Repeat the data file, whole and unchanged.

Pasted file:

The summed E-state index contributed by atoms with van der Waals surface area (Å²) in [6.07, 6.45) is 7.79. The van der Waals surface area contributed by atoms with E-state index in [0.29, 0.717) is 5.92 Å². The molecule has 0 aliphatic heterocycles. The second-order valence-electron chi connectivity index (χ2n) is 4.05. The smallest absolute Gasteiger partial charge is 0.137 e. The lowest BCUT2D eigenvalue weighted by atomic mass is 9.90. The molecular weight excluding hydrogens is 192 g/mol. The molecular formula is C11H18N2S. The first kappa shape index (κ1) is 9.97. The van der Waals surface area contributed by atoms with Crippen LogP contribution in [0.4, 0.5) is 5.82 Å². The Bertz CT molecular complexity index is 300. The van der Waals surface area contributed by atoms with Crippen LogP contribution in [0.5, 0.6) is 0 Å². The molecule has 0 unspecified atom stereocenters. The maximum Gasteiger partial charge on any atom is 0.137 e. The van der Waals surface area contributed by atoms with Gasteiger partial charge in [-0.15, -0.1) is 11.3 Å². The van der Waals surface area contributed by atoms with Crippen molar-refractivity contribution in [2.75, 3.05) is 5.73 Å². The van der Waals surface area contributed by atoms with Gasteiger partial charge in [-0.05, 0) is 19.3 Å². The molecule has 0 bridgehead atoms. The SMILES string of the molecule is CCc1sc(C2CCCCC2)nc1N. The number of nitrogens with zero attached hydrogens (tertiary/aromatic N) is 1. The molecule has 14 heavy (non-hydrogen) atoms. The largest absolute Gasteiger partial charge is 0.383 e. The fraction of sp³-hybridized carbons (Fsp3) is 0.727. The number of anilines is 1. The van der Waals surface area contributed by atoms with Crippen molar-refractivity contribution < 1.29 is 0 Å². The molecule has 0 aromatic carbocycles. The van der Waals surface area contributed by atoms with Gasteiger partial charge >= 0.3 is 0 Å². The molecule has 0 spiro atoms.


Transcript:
The summed E-state index contributed by atoms with van der Waals surface area (Å²) in [6.07, 6.45) is 7.79. The van der Waals surface area contributed by atoms with E-state index in [0.29, 0.717) is 5.92 Å². The molecule has 0 aliphatic heterocycles. The second-order valence-electron chi connectivity index (χ2n) is 4.05. The smallest absolute Gasteiger partial charge is 0.137 e. The lowest BCUT2D eigenvalue weighted by atomic mass is 9.90. The molecular weight excluding hydrogens is 192 g/mol. The molecular formula is C11H18N2S. The first kappa shape index (κ1) is 9.97. The van der Waals surface area contributed by atoms with Crippen LogP contribution in [0.4, 0.5) is 5.82 Å². The Bertz CT molecular complexity index is 300. The van der Waals surface area contributed by atoms with Crippen LogP contribution in [0.5, 0.6) is 0 Å². The molecule has 0 unspecified atom stereocenters. The maximum Gasteiger partial charge on any atom is 0.137 e. The van der Waals surface area contributed by atoms with Gasteiger partial charge in [-0.15, -0.1) is 11.3 Å². The van der Waals surface area contributed by atoms with Crippen molar-refractivity contribution in [2.75, 3.05) is 5.73 Å². The van der Waals surface area contributed by atoms with Gasteiger partial charge in [-0.05, 0) is 19.3 Å². The molecule has 0 bridgehead atoms. The SMILES string of the molecule is CCc1sc(C2CCCCC2)nc1N. The number of nitrogens with zero attached hydrogens (tertiary/aromatic N) is 1. The molecule has 14 heavy (non-hydrogen) atoms. The largest absolute Gasteiger partial charge is 0.383 e. The fraction of sp³-hybridized carbons (Fsp3) is 0.727. The number of anilines is 1. The van der Waals surface area contributed by atoms with Crippen molar-refractivity contribution < 1.29 is 0 Å². The molecule has 0 aromatic carbocycles. The van der Waals surface area contributed by atoms with Gasteiger partial charge >= 0.3 is 0 Å². The molecule has 0 spiro atoms.